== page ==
Trade marks, which distinguish one trader's goods or services from those of another, are valuable commercial tools that protect the reputation and goodwill in a trader's business and protect the public from counterfeit goods or unauthorised services.
Trade mark protection is generally available in Australia for "signs" which can distinguish the goods or services of a particular trader in the marketplace, such as words, numerals, letters, devices, logos, shapes, and even scents and sounds.
- Benefits of registering a trade mark
- Trade mark services
- Basic filing requirements
- Taking your intellectual property further
Benefits of registering a trade mark
Registration of a trade mark is not mandatory, but does confer very substantial commercial benefits. For instance:
- A trade mark registration confers nationwide rights (in most cases).
- A registered trade mark will be an obstacle to any subsequent application by a competitor to register the same or a similar trade mark.
- The Trade Marks Act confers legally enforceable rights upon a registered trade mark that make it far easier, more certain and less expensive to enforce rights in a registered trade mark than in one that is not registered.
- Rights in an unregistered trade mark only arise where a substantial reputation has been developed in the relevant trade mark. To enforce these rights, you must prove a substantial reputation in the trade mark, a very time-consuming and expensive task.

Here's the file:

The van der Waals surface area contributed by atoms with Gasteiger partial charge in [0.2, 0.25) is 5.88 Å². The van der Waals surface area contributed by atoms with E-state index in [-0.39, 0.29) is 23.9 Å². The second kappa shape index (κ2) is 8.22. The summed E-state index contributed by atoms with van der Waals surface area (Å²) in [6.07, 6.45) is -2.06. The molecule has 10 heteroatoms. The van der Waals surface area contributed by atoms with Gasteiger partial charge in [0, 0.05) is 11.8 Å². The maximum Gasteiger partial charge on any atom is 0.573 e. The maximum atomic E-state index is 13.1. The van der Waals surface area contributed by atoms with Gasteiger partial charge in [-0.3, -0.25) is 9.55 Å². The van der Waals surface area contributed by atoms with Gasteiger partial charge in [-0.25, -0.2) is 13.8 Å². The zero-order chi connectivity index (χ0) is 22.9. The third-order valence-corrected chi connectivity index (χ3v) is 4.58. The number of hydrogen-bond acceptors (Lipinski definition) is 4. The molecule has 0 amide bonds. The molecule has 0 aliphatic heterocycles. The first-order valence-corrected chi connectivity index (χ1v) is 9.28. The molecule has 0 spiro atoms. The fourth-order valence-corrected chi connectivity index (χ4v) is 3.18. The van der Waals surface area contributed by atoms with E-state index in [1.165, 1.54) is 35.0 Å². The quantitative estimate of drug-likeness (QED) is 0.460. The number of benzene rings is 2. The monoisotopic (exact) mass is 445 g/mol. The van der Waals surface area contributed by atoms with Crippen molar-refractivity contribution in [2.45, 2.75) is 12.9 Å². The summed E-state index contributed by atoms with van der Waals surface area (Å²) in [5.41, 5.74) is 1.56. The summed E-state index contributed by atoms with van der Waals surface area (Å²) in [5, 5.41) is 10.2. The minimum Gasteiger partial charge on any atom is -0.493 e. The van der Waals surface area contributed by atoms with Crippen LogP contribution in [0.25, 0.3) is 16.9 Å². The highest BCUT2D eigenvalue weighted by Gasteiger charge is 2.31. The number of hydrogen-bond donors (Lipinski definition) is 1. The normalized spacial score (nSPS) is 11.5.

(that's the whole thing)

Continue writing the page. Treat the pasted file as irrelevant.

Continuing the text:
- Unregistered rights only exist in the geographical area in which such a substantial reputation can be shown to exist.
Trade mark services
Our trade mark team can help you along every step of the way, including:
- conducting searches to establish registrability or likely availability to use a trade mark;
- filing trade mark applications (including advice on the specification of goods or services, or both) in Australia and overseas;
- responding to examination reports;
- trade mark oppositions;
- renewal of trade mark registrations;
- portfolio management;
- infringement and registrability opinions; and
- Intellectual Property audits, advising you of appropriate screening protocols for your registrable trade marks and infringement risk management.
In Australia, no power of attorney or authorisation of agent form is required.
The following information is required to file a trade mark application in Australia:
- the applicant's full name and address;
- a clear representation of the trade mark (preferably in electronic format if a device or logo);
- the class(es) in which the application is to be filed;
- a description of the goods and/or services; and
- details of any convention priority claim.
Taking your intellectual property further
Our patent attorney practice works very closely with our associated law firm, Allens, to provide you with advice on all aspects of trade marks. Allens specialised trade mark lawyers can help you to take your trade marks further in both the commercialisation of your brand and the enforcement of your trade marks, as well as advise you on how to defend an infringement allegation or to remove a competitor's trade mark registration.
Our associated law firm Allens operates in alliance with Linklaters LLP.